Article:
M.J. AKBAR'S BOOKS & REVIEWS
SHADE OF SWORDS BY M.J. AKBAR
Blending world history over 15 centuries
-By Robin Elsham (Reuters)
Once it lands in your book store, spare a moment to leaf through The Shade of Swords: Jihad and the conflict between Islam & Christianity. Despite its unwieldy sub-title, the book has several excellent chapters on the conflict between Muslims and Hindus in South Asia, now a major flashpoint in this complex battle.In the crowded category of works on the historical forces behind September 11, Osama bin Laden and Al Qaeda, this book stands out. It’s one of the few not written by an instant expert on the conflict, nor, more significantly, by a Westerner.
Its author is M.J. Akbar, who brings two special qualities to the task of explaining the origins of a conflict which started long before September 11, and now threatens to escalate into nuclear war between India and Pakistan.First, Akbar is a Muslim scholar, infusing his account of the ancient origins of jihad - and its convoluted re-emergence - with an understanding of its power over Muslims the world over.
"The power of jihad pervades the mind and soul of Islam," he writes. "The mind is where the current battle will be fought, and this is why it will be a long war.
Secondly, Akbar writes well, turning what in fact is an immense work of scholarship - blending world history over 15 centuries, Islamic theology and a trenchant analysis of current geo-political tensions - into a page turner."The Shade of Swords has done the impossible for this Westerner who, like far too many in Washington, did not know enough about the far too complicated Islamic world, Pulitzer-prize-winning writer Seymour Hersh wrote in a review. "M.J. Akbar has produced an innovative and lucid history of ideology, idolatry, vitriol and violence that is amazingly well written..."Akbar writes with a flair that already has won him acclaim.
Born in Kolkata, at 51, he is one of India’s most distinguished journalists, founder and editor-in-chief of The Asian Age newspaper and author of two previous books.The New York Times called his 1989 book, Nehru: The Making of India, "a brilliant portrait." The Sunday Times praised his other book, India: The Siege Within, as "the best and most accessible explanation of the new Indian crisis."In The Shade of Swords, Akbar blends that trademark scholarship with a novelist’s story-telling power as he analyses the spread of fundamentalist fervour in the Islamic world.The book was chosen as book of the month for June by Blackwells, one of Britain’s largest book store chains.A Dutch edition is in the works, and negotiations for translation into other languages are planned, according to Roli Books, the publisher in India where it was first released. Roli Books Pvt Ltd, the book’s Indian publisher, says 14,000 copies have been sold in India so far, and the book is into its fourth edition.The Shade of Swords charts the evolution of jihad from the very beginning of the Islamic faith in the seventh century, when a group of 300 Muslims defeated a vastly better-equipped army three times its size. The Battle of Badr spawned jihad, a concept of heroic defence of the faith.Jihad "is not an invitation to kill; it is an invitation to die," Akbar writes in the introduction. "Peace is the avowed aim of Islam, but from time to time Islam also demands the blood of the faithful in defence of the faith. This is jihad."In an interview before leaving for the book’s British launch, Akbar said he had decided to write the book more than a decade ago, prompted by the rapid re-emergence of Islam he observed during a Central Asian trip soon after the Soviet Union collapsed.An essay he wrote then is depressingly prophetic now. "The West’s next confrontation is definitely going to come from the Muslim world. It is in the sweep of Islamic nations from the Maghreb to Pakistan that the struggle for a new world order will begin."That passage was quoted by Harvard political scientist Samuel Huntington in a 1993 article in the US monthly Foreign Affairs, summarising the ideas he developed in his book, The Clash of Civilisations and the Remaking of World Order.In The Shade of Swords, Akbar describes the appeal of jihad to Muslims living in countries ruled by inept, corrupt or brutal regimes - often propped up by the United States - or in lands where the suppression of Islamic fundamentalism with political aspirations has fuelled theocratic nationalism."The West’s inability to look beyond friendly dictatorships and despots is becoming the biggest problem for the West" by breeding Islamic radicalism, Akbar said.The defeats suffered by Arabs in three wars with Israel, the humiliation and persecution of the Palestinians, and the economic stagnation of many Islamic nations compound Muslims’ feelings of anger and despair. (Reuters)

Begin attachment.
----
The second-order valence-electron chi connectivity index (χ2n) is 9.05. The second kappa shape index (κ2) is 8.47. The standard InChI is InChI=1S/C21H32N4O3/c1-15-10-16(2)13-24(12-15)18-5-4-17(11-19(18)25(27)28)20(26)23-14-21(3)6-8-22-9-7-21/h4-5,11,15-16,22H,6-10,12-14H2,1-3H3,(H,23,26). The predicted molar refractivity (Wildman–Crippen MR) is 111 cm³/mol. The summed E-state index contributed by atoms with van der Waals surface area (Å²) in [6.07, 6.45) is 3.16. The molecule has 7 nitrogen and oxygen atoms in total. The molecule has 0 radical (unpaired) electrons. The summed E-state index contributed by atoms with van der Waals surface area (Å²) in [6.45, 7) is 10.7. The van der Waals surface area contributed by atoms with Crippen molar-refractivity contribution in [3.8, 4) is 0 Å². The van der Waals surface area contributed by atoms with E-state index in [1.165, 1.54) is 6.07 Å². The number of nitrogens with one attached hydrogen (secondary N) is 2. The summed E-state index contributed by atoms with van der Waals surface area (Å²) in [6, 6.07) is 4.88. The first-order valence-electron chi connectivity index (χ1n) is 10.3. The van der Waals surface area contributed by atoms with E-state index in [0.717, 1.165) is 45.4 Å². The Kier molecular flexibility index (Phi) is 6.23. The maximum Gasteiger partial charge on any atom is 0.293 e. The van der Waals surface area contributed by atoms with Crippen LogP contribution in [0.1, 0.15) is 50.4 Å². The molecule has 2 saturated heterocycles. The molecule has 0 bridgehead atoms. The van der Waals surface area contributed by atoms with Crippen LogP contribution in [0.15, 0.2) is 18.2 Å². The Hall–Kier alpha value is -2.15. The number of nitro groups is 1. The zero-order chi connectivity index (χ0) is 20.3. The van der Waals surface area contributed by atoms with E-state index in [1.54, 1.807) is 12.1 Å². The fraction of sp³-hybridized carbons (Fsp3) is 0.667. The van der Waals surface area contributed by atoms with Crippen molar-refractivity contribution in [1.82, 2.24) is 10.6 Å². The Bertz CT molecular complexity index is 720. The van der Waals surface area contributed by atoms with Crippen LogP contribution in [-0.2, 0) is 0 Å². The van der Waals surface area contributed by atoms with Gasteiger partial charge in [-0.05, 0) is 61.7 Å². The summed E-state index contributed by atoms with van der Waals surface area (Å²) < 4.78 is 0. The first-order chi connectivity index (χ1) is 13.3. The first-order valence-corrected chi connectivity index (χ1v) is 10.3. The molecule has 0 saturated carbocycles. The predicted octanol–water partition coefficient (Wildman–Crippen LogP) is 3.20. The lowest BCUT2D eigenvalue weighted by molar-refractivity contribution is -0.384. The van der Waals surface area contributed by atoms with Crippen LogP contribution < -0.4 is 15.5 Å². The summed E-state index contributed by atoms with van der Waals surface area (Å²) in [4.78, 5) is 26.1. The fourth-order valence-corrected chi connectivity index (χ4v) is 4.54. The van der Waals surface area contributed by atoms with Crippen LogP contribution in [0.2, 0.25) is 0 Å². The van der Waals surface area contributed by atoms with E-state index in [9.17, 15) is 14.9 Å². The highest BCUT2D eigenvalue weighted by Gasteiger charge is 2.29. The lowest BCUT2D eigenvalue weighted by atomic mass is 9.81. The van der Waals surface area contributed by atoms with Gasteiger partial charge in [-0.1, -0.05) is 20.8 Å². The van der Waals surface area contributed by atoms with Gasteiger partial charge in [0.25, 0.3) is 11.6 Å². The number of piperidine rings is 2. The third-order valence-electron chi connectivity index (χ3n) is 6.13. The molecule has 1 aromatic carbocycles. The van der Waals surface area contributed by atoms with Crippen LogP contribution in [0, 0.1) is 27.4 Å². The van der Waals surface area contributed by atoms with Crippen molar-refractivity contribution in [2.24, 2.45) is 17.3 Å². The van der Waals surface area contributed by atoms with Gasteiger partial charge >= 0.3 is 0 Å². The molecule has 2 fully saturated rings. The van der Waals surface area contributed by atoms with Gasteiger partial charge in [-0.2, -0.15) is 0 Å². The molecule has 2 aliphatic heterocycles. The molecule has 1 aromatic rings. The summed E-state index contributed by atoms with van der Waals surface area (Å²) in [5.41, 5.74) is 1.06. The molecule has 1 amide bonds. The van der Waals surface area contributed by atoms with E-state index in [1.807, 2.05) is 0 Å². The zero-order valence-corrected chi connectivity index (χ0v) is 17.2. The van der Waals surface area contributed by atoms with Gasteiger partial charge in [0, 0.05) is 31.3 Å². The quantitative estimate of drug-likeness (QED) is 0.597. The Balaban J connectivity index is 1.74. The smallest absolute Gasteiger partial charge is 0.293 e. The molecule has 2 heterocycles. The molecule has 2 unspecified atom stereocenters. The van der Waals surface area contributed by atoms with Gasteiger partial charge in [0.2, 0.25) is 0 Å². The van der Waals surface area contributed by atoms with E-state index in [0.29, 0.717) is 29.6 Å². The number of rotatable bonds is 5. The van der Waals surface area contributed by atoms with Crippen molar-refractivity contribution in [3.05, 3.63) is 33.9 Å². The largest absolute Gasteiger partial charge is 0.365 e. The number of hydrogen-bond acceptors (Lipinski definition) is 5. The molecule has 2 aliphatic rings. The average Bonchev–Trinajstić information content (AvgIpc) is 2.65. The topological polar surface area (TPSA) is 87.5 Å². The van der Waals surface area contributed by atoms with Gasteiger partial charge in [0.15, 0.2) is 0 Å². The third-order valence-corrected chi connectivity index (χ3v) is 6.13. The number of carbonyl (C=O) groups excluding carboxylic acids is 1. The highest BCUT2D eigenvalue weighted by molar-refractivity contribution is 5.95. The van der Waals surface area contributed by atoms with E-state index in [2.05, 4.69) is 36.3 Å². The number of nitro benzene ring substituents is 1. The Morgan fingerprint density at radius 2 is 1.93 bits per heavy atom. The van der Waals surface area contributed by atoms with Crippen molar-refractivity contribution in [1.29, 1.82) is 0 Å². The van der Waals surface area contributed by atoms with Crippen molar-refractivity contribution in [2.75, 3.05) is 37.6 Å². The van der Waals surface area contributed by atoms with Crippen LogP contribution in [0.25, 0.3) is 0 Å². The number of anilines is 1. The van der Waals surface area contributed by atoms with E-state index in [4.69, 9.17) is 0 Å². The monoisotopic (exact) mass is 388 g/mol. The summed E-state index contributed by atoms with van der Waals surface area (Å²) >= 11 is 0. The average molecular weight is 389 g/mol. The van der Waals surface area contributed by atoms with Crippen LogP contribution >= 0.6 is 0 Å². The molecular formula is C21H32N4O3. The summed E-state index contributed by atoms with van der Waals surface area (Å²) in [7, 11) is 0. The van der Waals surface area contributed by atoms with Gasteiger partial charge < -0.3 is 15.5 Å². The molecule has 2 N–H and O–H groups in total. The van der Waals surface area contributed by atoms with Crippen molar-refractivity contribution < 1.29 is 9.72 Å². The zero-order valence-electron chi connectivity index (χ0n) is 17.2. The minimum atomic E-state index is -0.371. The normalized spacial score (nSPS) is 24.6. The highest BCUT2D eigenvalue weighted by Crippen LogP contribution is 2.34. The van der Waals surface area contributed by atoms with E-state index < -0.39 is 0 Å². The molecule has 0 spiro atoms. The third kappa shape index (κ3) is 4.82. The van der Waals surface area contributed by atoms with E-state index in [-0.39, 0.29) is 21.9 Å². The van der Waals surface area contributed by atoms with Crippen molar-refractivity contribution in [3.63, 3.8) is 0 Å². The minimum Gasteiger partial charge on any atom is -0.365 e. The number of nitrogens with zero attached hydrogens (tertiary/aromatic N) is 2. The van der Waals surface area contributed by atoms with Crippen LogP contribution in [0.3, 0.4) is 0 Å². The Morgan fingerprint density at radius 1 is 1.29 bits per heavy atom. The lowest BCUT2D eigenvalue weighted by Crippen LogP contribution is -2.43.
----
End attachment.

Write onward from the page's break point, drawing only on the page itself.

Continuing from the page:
'Ink of a Scholar is more holy than the blood of Martyr'
- Blossomsmile ilaxi, Amazon.com Reviewer
Prophet Mohammed's wisdom 'Ink of a Scholar is more holy than the blood of Martyr' is right said! Great Faith, Great Reveleations, Great Concern, Great Efforts and a 'Bold, Outspoken Voice by MJ, the Shade of Swords traces the roots of Jihad - 'It is not an invitation to kill; it is an invitation to die'. Islamic faith demands in a holy war, the blood of faithful in the defense of their faith and this is Jihad. MJ traces the origins of Jihad, a research of hard work that has a fantastic, gripping story journeying across across centuries and continents, written after the fall of Moscow.